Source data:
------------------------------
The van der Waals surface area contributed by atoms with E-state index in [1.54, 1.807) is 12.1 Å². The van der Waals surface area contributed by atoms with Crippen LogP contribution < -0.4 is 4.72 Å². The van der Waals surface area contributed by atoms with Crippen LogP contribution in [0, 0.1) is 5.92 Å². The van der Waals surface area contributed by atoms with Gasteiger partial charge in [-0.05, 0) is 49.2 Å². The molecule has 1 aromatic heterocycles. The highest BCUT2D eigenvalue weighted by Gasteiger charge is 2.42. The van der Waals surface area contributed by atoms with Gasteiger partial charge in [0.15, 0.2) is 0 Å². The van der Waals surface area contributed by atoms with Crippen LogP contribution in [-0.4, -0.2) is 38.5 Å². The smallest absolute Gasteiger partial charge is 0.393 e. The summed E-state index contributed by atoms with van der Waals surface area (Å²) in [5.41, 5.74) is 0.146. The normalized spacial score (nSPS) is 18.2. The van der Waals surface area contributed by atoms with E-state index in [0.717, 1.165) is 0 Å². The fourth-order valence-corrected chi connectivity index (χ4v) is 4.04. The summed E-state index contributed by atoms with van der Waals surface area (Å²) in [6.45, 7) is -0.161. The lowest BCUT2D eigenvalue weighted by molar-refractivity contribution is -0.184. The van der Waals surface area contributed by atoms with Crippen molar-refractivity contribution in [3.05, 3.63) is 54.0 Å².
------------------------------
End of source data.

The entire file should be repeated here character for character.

The van der Waals surface area contributed by atoms with E-state index in [1.54, 1.807) is 12.1 Å². The van der Waals surface area contributed by atoms with Crippen LogP contribution < -0.4 is 4.72 Å². The van der Waals surface area contributed by atoms with Crippen LogP contribution in [0, 0.1) is 5.92 Å². The van der Waals surface area contributed by atoms with Gasteiger partial charge in [-0.05, 0) is 49.2 Å². The molecule has 1 aromatic heterocycles. The highest BCUT2D eigenvalue weighted by Gasteiger charge is 2.42. The van der Waals surface area contributed by atoms with Gasteiger partial charge in [0.15, 0.2) is 0 Å². The van der Waals surface area contributed by atoms with Crippen LogP contribution in [-0.4, -0.2) is 38.5 Å². The smallest absolute Gasteiger partial charge is 0.393 e. The summed E-state index contributed by atoms with van der Waals surface area (Å²) in [5.41, 5.74) is 0.146. The normalized spacial score (nSPS) is 18.2. The van der Waals surface area contributed by atoms with E-state index in [0.717, 1.165) is 0 Å². The fourth-order valence-corrected chi connectivity index (χ4v) is 4.04. The summed E-state index contributed by atoms with van der Waals surface area (Å²) in [6.45, 7) is -0.161. The lowest BCUT2D eigenvalue weighted by molar-refractivity contribution is -0.184. The van der Waals surface area contributed by atoms with Crippen molar-refractivity contribution in [3.05, 3.63) is 54.0 Å².